Watching us nicker with pleasure as we ate Gather's signature dish, the dressed-up couple at the next table asked their server what it was. Called the vegan "charcuterie," it comes on a wooden plank. The server recited its five separate glories with the solemn specificity of a Bible student or a royal messenger: Chickpea panisse — that is, fried chickpea-flour cake — with almond-pepper purée and grilled-scallion salsa. Beet tartare — that is, raw red, pink, and golden beets chopped and reconfigured — with horseradish-almond purée and arugula blossoms. Baby-potato-and-celeriac salad with olive sauce and Sangre de Toro bean — that is, Mexican "bulls'-blood" bean — purée. Braised-mushroom bruschetta with creamy leek "fondue." Roasted baby Purple Haze carrots — that is, purple outside and flame-orange within — with cashew-nut paté, green-garlic confit, pea shoots, and young garden greens.
Ordering it, the couple giggled as they watched the server walk away. "I hope you memorized all that," said the woman in mock-stern-teacher mode. The man tittered, but twitchily, as if truly afraid he might be quizzed. This is Berkeley, after all.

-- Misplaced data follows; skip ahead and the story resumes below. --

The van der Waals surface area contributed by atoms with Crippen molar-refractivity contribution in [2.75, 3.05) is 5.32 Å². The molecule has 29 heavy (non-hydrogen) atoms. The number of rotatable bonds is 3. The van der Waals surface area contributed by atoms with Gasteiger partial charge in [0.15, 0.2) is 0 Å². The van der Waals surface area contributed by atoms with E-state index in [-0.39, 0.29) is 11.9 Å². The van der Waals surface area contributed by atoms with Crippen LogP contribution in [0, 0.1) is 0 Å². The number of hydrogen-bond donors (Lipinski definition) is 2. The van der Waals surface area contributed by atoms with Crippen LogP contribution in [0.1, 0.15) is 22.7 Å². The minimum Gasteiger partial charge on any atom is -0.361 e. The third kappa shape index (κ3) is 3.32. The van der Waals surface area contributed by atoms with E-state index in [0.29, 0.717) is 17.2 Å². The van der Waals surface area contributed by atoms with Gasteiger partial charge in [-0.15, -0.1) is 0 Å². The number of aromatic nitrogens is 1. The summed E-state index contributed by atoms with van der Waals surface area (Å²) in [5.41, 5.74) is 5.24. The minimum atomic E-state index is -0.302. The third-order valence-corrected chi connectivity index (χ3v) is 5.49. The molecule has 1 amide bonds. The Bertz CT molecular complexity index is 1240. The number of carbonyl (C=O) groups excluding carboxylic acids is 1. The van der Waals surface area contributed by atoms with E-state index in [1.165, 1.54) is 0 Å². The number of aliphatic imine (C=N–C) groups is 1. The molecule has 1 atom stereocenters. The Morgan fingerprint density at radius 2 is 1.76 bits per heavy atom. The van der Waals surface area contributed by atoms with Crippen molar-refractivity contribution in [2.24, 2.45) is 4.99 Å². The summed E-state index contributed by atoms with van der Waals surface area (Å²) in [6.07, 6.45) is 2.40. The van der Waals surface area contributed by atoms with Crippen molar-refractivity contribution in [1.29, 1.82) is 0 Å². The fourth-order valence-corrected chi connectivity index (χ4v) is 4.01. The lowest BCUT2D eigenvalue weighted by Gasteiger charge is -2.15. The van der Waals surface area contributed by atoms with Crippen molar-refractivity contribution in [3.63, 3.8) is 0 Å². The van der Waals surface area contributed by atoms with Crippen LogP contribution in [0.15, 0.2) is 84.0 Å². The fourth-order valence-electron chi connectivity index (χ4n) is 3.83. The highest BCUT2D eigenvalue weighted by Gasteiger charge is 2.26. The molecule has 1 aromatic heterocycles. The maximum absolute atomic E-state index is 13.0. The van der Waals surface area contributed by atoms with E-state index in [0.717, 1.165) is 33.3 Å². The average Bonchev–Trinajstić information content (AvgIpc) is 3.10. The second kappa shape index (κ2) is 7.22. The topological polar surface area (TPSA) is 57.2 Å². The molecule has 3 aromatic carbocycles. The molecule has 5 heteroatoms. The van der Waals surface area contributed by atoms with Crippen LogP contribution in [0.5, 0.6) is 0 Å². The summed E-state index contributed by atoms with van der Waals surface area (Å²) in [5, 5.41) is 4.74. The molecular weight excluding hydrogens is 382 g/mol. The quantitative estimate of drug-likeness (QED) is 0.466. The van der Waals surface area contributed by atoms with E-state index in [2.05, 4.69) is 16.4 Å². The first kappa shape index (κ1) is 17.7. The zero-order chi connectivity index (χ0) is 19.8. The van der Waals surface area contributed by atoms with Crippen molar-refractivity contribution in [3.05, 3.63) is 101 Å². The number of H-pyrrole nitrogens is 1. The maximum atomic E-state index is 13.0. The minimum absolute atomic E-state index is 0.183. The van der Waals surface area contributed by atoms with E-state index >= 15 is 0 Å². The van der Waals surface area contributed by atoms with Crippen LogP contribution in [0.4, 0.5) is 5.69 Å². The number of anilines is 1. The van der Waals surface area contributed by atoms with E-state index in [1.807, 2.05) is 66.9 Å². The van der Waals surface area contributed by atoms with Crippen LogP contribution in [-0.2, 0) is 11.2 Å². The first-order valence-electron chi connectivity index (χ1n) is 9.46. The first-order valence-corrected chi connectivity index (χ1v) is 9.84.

Gather is like the hot chick who knows she's hot. And in Berkeley this year, what's hot is a seasonal, sustainable, organic, half-meatless menu created by executive chef Sean Baker, who worked as a sous-chef at San Francisco's Millennium Restaurant before elevating Santa Cruz's Gabriella Café to Zagat status. What's hot is having a chalkboard on the wall listing "this week's farms." What's hot is being owned by two environmental activists and being outfitted with salvaged goods such as tables made from a recycled water tank and high-school bleachers, lighting fixtures made from empty vodka bottles, and seats made from recycled leather belts. What's hot is being lodged in Berkeley's greenest building, the David Brower Center. What's hot is having an organic cocktail bar that spins out basil-acaí gimlets and cucumber spajitos. What's hot is having not only tables — lots of them, occupying nearly every available inch of floorspace — but also counter service, as if this was a truck stop. Open for dinner since December and lunch since early March, with breakfast service beginning next month, Gather has and is all that — and the result is part popular restaurant, part political statement.